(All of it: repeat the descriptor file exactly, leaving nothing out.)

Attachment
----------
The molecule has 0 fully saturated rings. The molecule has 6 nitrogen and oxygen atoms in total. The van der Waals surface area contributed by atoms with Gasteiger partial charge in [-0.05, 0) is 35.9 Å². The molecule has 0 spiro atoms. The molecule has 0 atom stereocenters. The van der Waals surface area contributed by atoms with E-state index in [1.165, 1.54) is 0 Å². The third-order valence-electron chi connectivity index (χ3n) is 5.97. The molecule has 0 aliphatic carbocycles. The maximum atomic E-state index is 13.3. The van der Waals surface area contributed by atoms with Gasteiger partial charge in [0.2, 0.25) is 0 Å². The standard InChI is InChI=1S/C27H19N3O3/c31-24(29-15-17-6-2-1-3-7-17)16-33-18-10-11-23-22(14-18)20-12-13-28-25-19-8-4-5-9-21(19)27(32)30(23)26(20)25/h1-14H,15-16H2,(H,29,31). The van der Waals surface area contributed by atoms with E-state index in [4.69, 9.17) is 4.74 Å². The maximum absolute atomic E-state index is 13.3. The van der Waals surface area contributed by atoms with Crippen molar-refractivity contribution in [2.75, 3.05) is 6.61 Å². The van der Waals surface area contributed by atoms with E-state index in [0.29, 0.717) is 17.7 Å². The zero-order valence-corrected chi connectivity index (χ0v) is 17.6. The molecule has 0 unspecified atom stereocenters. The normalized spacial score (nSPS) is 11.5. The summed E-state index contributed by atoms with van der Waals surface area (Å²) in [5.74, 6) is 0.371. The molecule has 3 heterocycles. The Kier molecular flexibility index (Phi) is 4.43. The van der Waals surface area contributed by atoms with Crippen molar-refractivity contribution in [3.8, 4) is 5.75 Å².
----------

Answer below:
The molecule has 0 fully saturated rings. The molecule has 6 nitrogen and oxygen atoms in total. The van der Waals surface area contributed by atoms with Gasteiger partial charge in [-0.05, 0) is 35.9 Å². The molecule has 0 spiro atoms. The molecule has 0 atom stereocenters. The van der Waals surface area contributed by atoms with E-state index in [1.165, 1.54) is 0 Å². The third-order valence-electron chi connectivity index (χ3n) is 5.97. The molecule has 0 aliphatic carbocycles. The maximum atomic E-state index is 13.3. The van der Waals surface area contributed by atoms with Gasteiger partial charge in [0.2, 0.25) is 0 Å². The standard InChI is InChI=1S/C27H19N3O3/c31-24(29-15-17-6-2-1-3-7-17)16-33-18-10-11-23-22(14-18)20-12-13-28-25-19-8-4-5-9-21(19)27(32)30(23)26(20)25/h1-14H,15-16H2,(H,29,31). The van der Waals surface area contributed by atoms with E-state index in [4.69, 9.17) is 4.74 Å². The maximum absolute atomic E-state index is 13.3. The van der Waals surface area contributed by atoms with Crippen molar-refractivity contribution in [2.75, 3.05) is 6.61 Å². The van der Waals surface area contributed by atoms with E-state index in [0.29, 0.717) is 17.7 Å². The zero-order valence-corrected chi connectivity index (χ0v) is 17.6. The molecule has 0 unspecified atom stereocenters. The normalized spacial score (nSPS) is 11.5. The summed E-state index contributed by atoms with van der Waals surface area (Å²) in [5.74, 6) is 0.371. The molecule has 3 heterocycles. The Kier molecular flexibility index (Phi) is 4.43. The van der Waals surface area contributed by atoms with Crippen molar-refractivity contribution in [3.8, 4) is 5.75 Å².